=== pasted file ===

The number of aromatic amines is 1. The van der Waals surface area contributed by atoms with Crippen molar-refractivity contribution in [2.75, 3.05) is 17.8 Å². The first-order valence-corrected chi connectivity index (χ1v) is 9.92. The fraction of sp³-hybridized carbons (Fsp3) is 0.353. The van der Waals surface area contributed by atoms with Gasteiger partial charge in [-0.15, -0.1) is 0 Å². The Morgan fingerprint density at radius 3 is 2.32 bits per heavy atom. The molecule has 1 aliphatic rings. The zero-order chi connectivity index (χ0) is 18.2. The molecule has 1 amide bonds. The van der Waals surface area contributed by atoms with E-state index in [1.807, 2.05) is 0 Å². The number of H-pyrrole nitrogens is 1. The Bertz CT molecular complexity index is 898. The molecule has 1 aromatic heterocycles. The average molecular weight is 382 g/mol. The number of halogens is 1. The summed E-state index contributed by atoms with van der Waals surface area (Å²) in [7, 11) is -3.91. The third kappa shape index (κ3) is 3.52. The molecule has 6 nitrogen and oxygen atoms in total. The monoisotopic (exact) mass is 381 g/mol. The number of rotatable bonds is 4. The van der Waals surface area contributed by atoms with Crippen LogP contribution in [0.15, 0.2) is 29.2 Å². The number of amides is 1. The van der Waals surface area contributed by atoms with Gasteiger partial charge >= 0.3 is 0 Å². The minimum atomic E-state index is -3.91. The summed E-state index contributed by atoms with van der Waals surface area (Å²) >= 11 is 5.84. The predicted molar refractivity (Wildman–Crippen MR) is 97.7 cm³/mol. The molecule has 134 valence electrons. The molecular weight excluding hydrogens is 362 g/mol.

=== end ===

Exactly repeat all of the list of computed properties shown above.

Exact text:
The number of aromatic amines is 1. The van der Waals surface area contributed by atoms with Crippen molar-refractivity contribution in [2.75, 3.05) is 17.8 Å². The first-order valence-corrected chi connectivity index (χ1v) is 9.92. The fraction of sp³-hybridized carbons (Fsp3) is 0.353. The van der Waals surface area contributed by atoms with Gasteiger partial charge in [-0.15, -0.1) is 0 Å². The Morgan fingerprint density at radius 3 is 2.32 bits per heavy atom. The molecule has 1 aliphatic rings. The zero-order chi connectivity index (χ0) is 18.2. The molecule has 1 amide bonds. The van der Waals surface area contributed by atoms with E-state index in [1.807, 2.05) is 0 Å². The number of H-pyrrole nitrogens is 1. The Bertz CT molecular complexity index is 898. The molecule has 1 aromatic heterocycles. The average molecular weight is 382 g/mol. The number of halogens is 1. The summed E-state index contributed by atoms with van der Waals surface area (Å²) in [7, 11) is -3.91. The third kappa shape index (κ3) is 3.52. The molecule has 6 nitrogen and oxygen atoms in total. The monoisotopic (exact) mass is 381 g/mol. The number of rotatable bonds is 4. The van der Waals surface area contributed by atoms with Crippen LogP contribution in [0.15, 0.2) is 29.2 Å². The number of amides is 1. The van der Waals surface area contributed by atoms with Gasteiger partial charge >= 0.3 is 0 Å². The minimum atomic E-state index is -3.91. The summed E-state index contributed by atoms with van der Waals surface area (Å²) >= 11 is 5.84. The predicted molar refractivity (Wildman–Crippen MR) is 97.7 cm³/mol. The molecule has 134 valence electrons. The molecular weight excluding hydrogens is 362 g/mol.